KEGG enrichment results from over representation analysis of ammonia-sensitive genes linked to genomic instability. a Network plot of most significant enriched KEGG pathways. Enrichment scores (i.e., adjusted p values) and gene counts (the number of genes enriched in a KEGG term) are depicted by dot color and size. b Comparison of enrichment results of KEGG pathways for genes identified with significant variants in the 10 mM Ammonia-stressed culture (111 genes), in the 30 mM culture (102 genes), and in the union of 10 mM and 30 mM cultures (148 genes). Enrichment scores (i.e., adjusted p values) and gene ratios (the percentage of total genes in the given KEGG term) are depicted by dot color and size. The plots are made with clusterProfiler

Table 1 A summary of select KEGG enrichment genes discovered in ammonia-stressed cultures that can be linked to genome instability in humans via text mining
Fig. 4
figure4

Gene Ontology (GO) enrichment results from over representation analysis of ammonia-sensitive genes linked to genomic instability. Terms in the three GO categories are grouped with color bars: biological process (BP, red), cellular component (CC, orange), and molecular function (MF, blue). Fold enrichment is shown in x-axis. Enrichment scores (i.e., adjusted p values) and gene counts (the number of genes enriched in a GO term) are depicted by dot color and size. The plot is made with clusterProfiler

Microsatellite and candidate MSI loci

A whole-genome scan for microsatellites discovered a total of 409,628 loci, with motifs that included di-, tri-, and tetranucleotide repeats (Supplemental Table S10). As expected, the microsatellites composed of dinucleotide repeats were the most prevalent with a total of 287,124. Trinucleotide and tetranucleotide motifs were less abundant with 46,602 and 75,902 occurrences, respectively. An analysis of genome-wide indels in ammonia treated and control samples revealed 1022 microsatellites that were lengthened or shortened due to the ammonia stress (Supplemental Table S11). An example microsatellite locus with desirable length variation resulting from elevated ammonia is shown in Fig. 5. In this example, there is a higher abundance of mapped reads with deletions for the 30 mM ammonia stressed cultures, suggesting a dose-dependent response. Furthermore, we developed a custom mutation score and stringent filtering criteria (see Methods) to identify a candidate set of 124 MSI loci where stable mutations were present in both ammonia-stressed cultures, but were not present in the control cultures. These 124 MSI loci can be used as a foundation for future research as diagnostics for genome instability (Fig. 2). It is important to note that because the mutation score was calculated using the allelic depth; loci with more reads are statistically more significant than those with fewer reads. With this in mind, the 124 candidate MSI loci may not be all inclusive of the optimal loci due to the variation in mapped read depth across the genome. The remaining loci after each filter step is summarized in Table 2. A full list of loci in each step can be found in Supplemental Tables S12, S13, S14 and S15, while the location of all candidate loci are summarized in Table 3.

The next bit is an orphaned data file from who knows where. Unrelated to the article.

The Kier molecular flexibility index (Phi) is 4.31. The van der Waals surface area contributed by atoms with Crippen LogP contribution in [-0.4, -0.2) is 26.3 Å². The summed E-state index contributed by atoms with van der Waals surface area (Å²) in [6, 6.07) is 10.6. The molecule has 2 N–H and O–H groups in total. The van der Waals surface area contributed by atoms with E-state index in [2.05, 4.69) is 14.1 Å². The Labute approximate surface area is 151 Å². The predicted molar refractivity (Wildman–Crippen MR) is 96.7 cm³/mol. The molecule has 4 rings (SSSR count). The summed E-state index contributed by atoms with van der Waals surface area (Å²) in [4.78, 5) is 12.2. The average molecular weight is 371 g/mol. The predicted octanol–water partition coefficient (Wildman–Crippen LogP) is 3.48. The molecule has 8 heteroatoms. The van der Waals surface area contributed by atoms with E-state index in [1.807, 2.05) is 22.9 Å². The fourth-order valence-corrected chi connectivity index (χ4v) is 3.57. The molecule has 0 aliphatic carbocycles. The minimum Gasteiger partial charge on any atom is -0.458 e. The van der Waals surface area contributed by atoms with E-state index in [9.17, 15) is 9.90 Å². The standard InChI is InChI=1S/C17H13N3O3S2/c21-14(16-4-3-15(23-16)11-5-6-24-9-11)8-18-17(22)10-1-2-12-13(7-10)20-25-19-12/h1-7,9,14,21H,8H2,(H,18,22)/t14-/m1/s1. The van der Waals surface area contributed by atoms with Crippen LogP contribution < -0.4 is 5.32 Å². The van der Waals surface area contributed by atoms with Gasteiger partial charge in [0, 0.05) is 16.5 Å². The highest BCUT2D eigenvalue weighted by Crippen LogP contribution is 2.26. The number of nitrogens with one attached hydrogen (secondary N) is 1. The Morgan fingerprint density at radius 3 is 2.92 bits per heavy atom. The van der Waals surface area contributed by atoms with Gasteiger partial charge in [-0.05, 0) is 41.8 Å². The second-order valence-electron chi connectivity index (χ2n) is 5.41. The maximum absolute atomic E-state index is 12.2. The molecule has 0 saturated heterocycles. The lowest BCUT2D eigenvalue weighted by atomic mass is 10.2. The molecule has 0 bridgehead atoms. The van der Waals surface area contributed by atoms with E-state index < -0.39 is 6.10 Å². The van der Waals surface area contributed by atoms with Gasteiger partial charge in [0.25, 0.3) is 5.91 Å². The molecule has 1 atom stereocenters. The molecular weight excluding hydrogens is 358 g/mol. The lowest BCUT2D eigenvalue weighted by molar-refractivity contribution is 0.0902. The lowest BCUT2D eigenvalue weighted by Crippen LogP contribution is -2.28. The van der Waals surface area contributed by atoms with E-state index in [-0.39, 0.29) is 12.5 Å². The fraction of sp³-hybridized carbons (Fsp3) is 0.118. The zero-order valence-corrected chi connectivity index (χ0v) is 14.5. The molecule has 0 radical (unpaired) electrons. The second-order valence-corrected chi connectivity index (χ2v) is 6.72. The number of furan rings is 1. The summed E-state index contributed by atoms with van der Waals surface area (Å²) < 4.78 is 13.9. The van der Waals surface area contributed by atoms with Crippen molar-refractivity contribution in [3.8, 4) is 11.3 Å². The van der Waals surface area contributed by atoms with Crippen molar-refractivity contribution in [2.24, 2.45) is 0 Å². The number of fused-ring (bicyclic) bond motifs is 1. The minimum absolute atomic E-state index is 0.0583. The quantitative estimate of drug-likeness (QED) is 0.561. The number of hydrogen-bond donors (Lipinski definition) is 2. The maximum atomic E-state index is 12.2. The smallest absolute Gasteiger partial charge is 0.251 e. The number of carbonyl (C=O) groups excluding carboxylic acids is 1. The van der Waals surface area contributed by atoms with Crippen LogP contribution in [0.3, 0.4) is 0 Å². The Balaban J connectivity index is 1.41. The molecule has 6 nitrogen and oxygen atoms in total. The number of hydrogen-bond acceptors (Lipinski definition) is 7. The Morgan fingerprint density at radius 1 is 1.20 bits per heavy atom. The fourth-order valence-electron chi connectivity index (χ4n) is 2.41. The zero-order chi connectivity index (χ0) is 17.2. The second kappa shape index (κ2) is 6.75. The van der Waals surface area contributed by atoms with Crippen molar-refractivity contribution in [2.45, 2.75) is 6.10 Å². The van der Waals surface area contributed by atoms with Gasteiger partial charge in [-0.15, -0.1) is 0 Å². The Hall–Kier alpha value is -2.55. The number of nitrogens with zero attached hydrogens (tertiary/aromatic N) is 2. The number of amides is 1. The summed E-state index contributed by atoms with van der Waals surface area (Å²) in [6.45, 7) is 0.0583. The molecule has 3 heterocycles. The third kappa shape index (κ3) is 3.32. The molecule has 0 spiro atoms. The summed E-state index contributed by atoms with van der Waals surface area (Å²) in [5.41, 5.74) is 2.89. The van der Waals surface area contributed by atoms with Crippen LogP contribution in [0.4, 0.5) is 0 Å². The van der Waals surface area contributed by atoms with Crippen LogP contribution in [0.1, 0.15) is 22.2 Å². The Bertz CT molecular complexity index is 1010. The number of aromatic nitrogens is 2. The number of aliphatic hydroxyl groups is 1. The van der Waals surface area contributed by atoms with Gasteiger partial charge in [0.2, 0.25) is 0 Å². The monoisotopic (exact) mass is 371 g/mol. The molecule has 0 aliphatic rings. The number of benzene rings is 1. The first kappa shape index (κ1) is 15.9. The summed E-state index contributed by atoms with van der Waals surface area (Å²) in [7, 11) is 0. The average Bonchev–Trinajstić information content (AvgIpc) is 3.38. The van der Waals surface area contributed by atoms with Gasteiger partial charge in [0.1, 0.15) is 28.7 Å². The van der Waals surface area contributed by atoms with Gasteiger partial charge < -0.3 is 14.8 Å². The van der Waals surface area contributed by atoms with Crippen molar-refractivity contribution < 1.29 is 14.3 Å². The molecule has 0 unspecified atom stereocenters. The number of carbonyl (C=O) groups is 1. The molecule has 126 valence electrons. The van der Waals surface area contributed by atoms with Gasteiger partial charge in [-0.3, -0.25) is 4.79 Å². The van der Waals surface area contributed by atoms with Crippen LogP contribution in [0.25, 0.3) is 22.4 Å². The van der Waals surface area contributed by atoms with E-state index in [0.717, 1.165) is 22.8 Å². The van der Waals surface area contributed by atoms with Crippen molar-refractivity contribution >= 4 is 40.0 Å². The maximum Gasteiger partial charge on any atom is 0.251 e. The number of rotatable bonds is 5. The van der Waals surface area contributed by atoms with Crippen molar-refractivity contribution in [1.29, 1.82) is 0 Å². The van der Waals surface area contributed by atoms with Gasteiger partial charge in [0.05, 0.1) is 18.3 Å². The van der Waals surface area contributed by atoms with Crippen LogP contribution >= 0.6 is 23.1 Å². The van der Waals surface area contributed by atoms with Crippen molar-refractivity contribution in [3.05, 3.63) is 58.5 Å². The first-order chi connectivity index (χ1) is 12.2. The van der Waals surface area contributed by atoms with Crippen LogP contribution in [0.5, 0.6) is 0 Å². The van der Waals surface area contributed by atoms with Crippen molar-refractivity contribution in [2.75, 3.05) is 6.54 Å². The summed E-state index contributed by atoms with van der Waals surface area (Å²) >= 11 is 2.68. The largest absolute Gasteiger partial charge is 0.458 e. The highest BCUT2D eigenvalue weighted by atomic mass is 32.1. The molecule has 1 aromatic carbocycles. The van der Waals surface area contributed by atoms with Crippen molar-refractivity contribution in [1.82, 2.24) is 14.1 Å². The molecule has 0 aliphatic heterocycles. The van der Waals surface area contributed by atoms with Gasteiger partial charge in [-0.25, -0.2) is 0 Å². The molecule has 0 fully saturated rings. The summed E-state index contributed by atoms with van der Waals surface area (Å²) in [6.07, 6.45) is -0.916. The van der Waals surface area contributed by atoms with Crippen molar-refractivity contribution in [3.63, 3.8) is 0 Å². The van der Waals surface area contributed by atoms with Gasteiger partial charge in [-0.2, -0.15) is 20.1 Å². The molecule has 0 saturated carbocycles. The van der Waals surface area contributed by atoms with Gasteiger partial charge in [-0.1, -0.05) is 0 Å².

Fig. 5
figure5

An Integrated Genome Viewer (IGV) image of a microsatellite located on scaffold NW_020822544.1 at position 4,160,116. a control, b 10 mM, and c 30 mM cultures. This microsatellite contains five repeats of an AAC motif. They grey lines above each nucleotide are indicative of the total read depth at that location; note that it is significantly lower in regions where deletions were detected

Table 2 Numerical representation of filter progression
Table 3 Location and composition of all candidate microsatellites. More detailed information on candidate loci can be found in Supplemental Table S15

Discussion

Ammonia is a common metabolic waste product in cell cultures. The accumulation of ammonia most often leads to decreased cell and recombinant protein productivity. Typical fed-batch cultures last for 14 to 20 days, where in the exponential phase, cell division can occur daily. De novo mutations that occur early in culture will be amplified and have the potential to dominate the cell population as the culture approaches harvest. In this study, two ammonia stresses (10 mM) and (30 mM) were used to investigate the genotoxic effects of this byproduct on CHO cell fed-batch cultures. Further, the role of ammonia stress on genome instability was investigated. Despite a relatively short exposure duration of 72 h, MSI loci were identified, which have the potential to be biomarkers for genome instability.